While working in his office in midtown Manhattan on September 11, 2001, Mr. Filger bore personal witness to the seismic trauma that fell upon New York City on that dark day, and forever changed our world. With thousands of his fellow New Yorkers dead barely two miles from his home, the Island of Manhattan sealed off and shrouded in smoke from the debris of the fallen twin towers, Filger experienced the horror of the immediate aftermath of 9/11. Within days, thousands of photographs with handwritten messages saturated the lamp posts and concrete walls of New York. They were the anguished pleas of relatives, mothers and fathers, wives and husbands, boyfriends and girlfriends, and especially of children, desperately seeking information, and any glimmer of hope, about their missing loved ones. Sheldon Filger, like many others in New York City at that terrible time, struggled to understand what had happened, why it happened and what it meant for the future. A hideous wound had been inflicted on the collective psyche of New York and America, however, Mr. Filger reflected on the other message that 9/11 delivered: forces in the world were determined to murder Americans in vast numbers, yet the government was not omnipotent in its ability to safeguard its citizens. Several weeks after 9/11, another event raised Filger's consciousness on an issue new to him, but directly linked to the ultimate goal of the perpetrators of 9/11.
A month after September 11, the local media reported rumors that scientists working for the U.S. government were roaming Manhattan with radiation detectors, supposedly in search of a nuclear bomb smuggled into the city by terrorists. Though no official statements were released at the time, it was subsequently disclosed that the CIA had received information from an informant that indicated Al-Qaeda had managed to insert a nuclear device into Manhattan, and planned to detonate it. The White House took the information seriously enough to send the Vice President to a secure, undisclosed location to ensure continuity of government. Though the CIA informant's report turned out to be a false alarm, the rumors and the fear they created, so soon after 9/11, suggested to Sheldon Filger that nuclear terrorism, a subject he had never before been concerned with, was a serious possibility. Could the unthinkable happen? Mr. Filger began devoting much of his time towards researching the prospect of nuclear terrorism occurring in America. He perused all the available open-source information on the threat posed by Al-Qaeda to use weapons of mass destruction. As a result of his research and self-education on the threat posed by nuclear terrorism, Mr. Filger became convinced that the danger was not only real, it may be imminent. The trauma of 9/11 and the risk of an infinitely more terrifying nightmare event inspired Mr. Filger to write his novel as a way of conveying through fiction the very real danger posed by an Al-Qaeda movement with access to nuclear weapons.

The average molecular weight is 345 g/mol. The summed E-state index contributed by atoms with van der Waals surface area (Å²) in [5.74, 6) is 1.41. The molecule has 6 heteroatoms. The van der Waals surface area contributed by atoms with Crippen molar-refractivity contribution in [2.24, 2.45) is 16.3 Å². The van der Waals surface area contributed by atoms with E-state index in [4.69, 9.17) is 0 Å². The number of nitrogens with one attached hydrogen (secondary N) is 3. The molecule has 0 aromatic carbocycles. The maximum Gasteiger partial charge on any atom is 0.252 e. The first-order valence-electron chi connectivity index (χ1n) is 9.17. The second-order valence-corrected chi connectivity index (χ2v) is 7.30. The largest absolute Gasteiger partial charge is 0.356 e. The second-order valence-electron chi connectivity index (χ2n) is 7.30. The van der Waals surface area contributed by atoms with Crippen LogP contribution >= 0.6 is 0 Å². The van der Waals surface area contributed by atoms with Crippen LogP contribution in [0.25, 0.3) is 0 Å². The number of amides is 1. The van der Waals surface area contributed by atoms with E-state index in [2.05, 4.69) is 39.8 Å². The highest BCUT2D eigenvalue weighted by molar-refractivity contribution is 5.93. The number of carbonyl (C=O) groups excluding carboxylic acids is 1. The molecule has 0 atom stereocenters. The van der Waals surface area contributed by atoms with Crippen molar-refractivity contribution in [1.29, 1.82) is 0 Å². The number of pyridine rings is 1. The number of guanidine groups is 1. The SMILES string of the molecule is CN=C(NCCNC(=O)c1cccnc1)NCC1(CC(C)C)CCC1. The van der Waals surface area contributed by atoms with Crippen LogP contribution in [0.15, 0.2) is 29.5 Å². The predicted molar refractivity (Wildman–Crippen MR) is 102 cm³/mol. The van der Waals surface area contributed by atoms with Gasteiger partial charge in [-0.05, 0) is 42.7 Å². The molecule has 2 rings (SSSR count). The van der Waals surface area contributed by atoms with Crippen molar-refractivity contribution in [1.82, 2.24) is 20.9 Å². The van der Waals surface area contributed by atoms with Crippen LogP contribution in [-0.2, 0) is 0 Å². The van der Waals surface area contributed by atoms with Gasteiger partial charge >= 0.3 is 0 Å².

Mr. Filger at present resides in Winnipeg, Canada and is also a fine art photographer; his work can be viewed at femmenudes.